In politics, early money is an early indicator

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By Greg Romberg

Emily’s List, an organization that was formed to support the election of pro-choice Democratic women, is named based upon what has become an increasingly true idiom of political campaigns. Emily stands for “Early money is like yeast.” Candidates’ ability to raise funds in the early stages of campaigns has something to do with how they will use that money in their campaigns, but has much more do to with how their campaigns are viewed by others.

Even though we’re still more than a year away from the 2010 general election, the emphasis placed on fund-raising leading into the reporting deadline that passed Sept. 30 created a flurry of activity that will have a major influence on how many races across the country play out.

Colorado’s U.S. race is one of them. September was a busy month, as former state House speaker Andrew Romanoff announced that he would challenge Sen. Michael Bennet in a Democratic primary. Gov. Bill Ritter appointed Bennet to the seat in January to fill a vacancy created when Ken Salazar resigned to become President Obama’s secretary of the interior. The same week that Romanoff announced, former lieutenant governor Jane Norton entered the race for the Republican nomination.

Romanoff raised $200,000 in just over two weeks. That total shows he can find support but still leaves him trailing Bennet, who had raised more than $2.5 million when the prior reporting period ended in June, by a significant amount. Norton received contributions of over a half-million dollars in the same time period. That support, when coupled with some of the high-powered endorsements she’s received, will likely clear the deck of other Republican candidates and allow her to begin to focus on the general election.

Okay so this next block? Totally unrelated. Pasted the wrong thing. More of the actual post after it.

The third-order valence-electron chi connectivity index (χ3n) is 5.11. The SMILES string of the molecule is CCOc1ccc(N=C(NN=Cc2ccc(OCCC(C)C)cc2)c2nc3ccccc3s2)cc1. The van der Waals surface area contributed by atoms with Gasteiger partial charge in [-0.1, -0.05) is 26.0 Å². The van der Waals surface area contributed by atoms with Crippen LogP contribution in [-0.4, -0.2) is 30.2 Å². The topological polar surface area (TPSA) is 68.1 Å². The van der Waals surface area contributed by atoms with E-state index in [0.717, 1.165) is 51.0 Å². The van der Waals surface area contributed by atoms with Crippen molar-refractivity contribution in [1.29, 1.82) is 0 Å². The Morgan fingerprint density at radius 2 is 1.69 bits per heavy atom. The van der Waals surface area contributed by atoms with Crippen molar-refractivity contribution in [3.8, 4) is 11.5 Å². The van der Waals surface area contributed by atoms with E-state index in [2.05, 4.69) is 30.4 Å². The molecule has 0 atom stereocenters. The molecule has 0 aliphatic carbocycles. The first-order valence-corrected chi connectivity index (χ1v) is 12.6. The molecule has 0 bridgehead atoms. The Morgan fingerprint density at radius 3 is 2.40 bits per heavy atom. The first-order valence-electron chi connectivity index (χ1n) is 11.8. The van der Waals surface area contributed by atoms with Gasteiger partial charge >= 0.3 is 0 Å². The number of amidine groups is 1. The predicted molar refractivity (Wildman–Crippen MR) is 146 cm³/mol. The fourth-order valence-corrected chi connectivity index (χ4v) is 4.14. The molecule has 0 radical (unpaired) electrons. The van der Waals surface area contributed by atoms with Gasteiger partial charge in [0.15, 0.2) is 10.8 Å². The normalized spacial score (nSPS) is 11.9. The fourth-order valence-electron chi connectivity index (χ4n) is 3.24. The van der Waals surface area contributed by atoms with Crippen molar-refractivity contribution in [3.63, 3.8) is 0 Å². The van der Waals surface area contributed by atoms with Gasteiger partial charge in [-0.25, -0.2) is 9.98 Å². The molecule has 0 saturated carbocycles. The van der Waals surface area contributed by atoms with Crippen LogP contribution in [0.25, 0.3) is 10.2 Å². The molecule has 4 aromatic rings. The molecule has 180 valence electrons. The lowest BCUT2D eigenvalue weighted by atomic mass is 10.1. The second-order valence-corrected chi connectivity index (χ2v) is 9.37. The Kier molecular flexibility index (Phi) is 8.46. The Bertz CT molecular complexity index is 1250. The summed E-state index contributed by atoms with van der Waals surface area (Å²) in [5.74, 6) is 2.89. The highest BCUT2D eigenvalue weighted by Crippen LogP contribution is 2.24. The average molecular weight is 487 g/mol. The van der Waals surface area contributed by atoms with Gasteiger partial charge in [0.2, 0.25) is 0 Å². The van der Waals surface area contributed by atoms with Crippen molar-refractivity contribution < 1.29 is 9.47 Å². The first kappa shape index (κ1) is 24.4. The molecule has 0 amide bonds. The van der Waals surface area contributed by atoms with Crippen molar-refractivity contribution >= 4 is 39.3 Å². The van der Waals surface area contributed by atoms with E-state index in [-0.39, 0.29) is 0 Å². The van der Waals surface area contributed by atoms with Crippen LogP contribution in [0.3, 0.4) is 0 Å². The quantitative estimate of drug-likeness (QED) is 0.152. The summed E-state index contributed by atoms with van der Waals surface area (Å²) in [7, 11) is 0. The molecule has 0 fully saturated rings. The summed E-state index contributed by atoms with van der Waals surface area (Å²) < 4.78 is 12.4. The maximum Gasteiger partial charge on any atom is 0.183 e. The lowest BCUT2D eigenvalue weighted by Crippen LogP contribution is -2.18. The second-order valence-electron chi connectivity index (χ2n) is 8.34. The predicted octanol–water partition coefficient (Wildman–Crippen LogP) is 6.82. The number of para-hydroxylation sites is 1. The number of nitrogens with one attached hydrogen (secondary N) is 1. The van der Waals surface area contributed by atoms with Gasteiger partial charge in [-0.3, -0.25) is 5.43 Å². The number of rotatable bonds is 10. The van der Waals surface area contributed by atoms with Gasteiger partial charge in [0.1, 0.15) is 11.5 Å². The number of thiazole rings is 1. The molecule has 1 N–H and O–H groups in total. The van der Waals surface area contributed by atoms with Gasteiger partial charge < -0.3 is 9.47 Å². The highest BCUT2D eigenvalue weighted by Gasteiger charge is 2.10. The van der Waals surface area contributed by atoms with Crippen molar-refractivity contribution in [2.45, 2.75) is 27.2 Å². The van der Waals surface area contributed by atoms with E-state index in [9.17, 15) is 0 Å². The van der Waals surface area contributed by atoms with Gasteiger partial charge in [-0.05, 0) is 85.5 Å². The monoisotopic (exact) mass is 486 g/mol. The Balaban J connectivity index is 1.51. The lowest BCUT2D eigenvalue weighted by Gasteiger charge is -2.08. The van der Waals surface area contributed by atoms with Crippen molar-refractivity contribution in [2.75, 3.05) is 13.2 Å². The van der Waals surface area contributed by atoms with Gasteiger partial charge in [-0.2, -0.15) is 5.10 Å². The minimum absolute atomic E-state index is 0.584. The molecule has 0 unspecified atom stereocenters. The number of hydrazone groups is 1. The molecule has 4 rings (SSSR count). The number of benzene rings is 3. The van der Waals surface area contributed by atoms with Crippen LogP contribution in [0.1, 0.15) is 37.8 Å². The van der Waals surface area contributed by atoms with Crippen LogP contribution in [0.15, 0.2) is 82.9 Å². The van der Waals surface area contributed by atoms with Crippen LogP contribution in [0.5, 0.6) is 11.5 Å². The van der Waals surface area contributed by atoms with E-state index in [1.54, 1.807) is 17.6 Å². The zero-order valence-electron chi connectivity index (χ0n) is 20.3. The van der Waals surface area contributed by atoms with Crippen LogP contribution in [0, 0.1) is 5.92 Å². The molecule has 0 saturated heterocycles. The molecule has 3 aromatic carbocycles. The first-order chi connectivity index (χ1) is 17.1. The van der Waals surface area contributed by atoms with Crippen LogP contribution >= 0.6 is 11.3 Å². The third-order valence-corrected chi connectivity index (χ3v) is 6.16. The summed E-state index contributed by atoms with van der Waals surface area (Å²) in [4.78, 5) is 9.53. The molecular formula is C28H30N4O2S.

Colorado’s race for governor has created similar interest as the three most notable candidates each earned substantial contributions. Democratic incumbent Ritter raised $452,000 in the quarter and continues to build resources for what will undoubtedly be a spirited campaign. Both his major Republican challengers had successful quarters as well. Former congressman Scott McInnis recorded $549,000, and state Senate Minority Leader Josh Penry raised $416,000. All three of the major candidates for governor did well. Penry’s fund-raising success shows he is a viable candidate and ensures a competitive primary. Early polls have shown McInnis with a significant lead in the GOP primary, which is likely at least partly due to his higher name recognition.

On a local note, Evergreen businessman and Republican gubernatorial aspirant Dan Maes reported raising $12,000, which would be a respectable showing for a first-time candidate running for the legislature, but which likely proves conventional wisdom that he cannot be viable against two more experienced and better known opponents such as McInnis and Penry.

Early money is like yeast. While this campaign reporting period will thin out the big races to some extent, enough early money has been spread through the campaigns of people who want to serve as our U.S. senator and governor that at least the top six candidates can all claim enough support to continue.

Greg Romberg is president of Romberg and Associates, a government relations and public affairs firm. He lives in Evergreen with his wife, Laurie, and three daughters.